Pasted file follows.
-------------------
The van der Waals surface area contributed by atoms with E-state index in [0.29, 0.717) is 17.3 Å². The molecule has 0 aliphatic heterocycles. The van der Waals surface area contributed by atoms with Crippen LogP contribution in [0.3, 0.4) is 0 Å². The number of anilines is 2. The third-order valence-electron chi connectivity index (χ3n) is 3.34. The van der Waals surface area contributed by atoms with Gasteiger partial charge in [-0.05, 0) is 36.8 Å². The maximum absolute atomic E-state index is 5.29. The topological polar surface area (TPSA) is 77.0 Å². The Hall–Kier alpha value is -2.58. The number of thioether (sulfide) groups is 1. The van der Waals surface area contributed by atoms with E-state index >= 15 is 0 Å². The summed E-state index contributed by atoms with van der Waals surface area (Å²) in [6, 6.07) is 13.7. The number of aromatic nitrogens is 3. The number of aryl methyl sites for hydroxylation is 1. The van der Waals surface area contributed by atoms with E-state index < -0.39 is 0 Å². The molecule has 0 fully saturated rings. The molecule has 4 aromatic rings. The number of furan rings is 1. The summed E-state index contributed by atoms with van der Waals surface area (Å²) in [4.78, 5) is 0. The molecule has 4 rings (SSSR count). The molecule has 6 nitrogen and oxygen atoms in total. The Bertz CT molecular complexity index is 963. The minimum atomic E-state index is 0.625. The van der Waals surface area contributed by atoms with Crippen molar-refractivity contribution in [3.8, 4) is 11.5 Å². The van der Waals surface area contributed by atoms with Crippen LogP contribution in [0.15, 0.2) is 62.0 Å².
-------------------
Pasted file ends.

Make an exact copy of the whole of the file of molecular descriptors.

The van der Waals surface area contributed by atoms with E-state index in [0.29, 0.717) is 17.3 Å². The molecule has 0 aliphatic heterocycles. The van der Waals surface area contributed by atoms with Crippen LogP contribution in [0.3, 0.4) is 0 Å². The number of anilines is 2. The third-order valence-electron chi connectivity index (χ3n) is 3.34. The van der Waals surface area contributed by atoms with Gasteiger partial charge in [-0.05, 0) is 36.8 Å². The maximum absolute atomic E-state index is 5.29. The topological polar surface area (TPSA) is 77.0 Å². The Hall–Kier alpha value is -2.58. The number of thioether (sulfide) groups is 1. The van der Waals surface area contributed by atoms with E-state index >= 15 is 0 Å². The summed E-state index contributed by atoms with van der Waals surface area (Å²) in [6, 6.07) is 13.7. The number of aromatic nitrogens is 3. The number of aryl methyl sites for hydroxylation is 1. The van der Waals surface area contributed by atoms with E-state index < -0.39 is 0 Å². The molecule has 0 fully saturated rings. The molecule has 4 aromatic rings. The number of furan rings is 1. The summed E-state index contributed by atoms with van der Waals surface area (Å²) in [4.78, 5) is 0. The molecule has 4 rings (SSSR count). The molecule has 6 nitrogen and oxygen atoms in total. The Bertz CT molecular complexity index is 963. The minimum atomic E-state index is 0.625. The van der Waals surface area contributed by atoms with Crippen molar-refractivity contribution in [3.8, 4) is 11.5 Å². The van der Waals surface area contributed by atoms with Crippen LogP contribution in [0.15, 0.2) is 62.0 Å².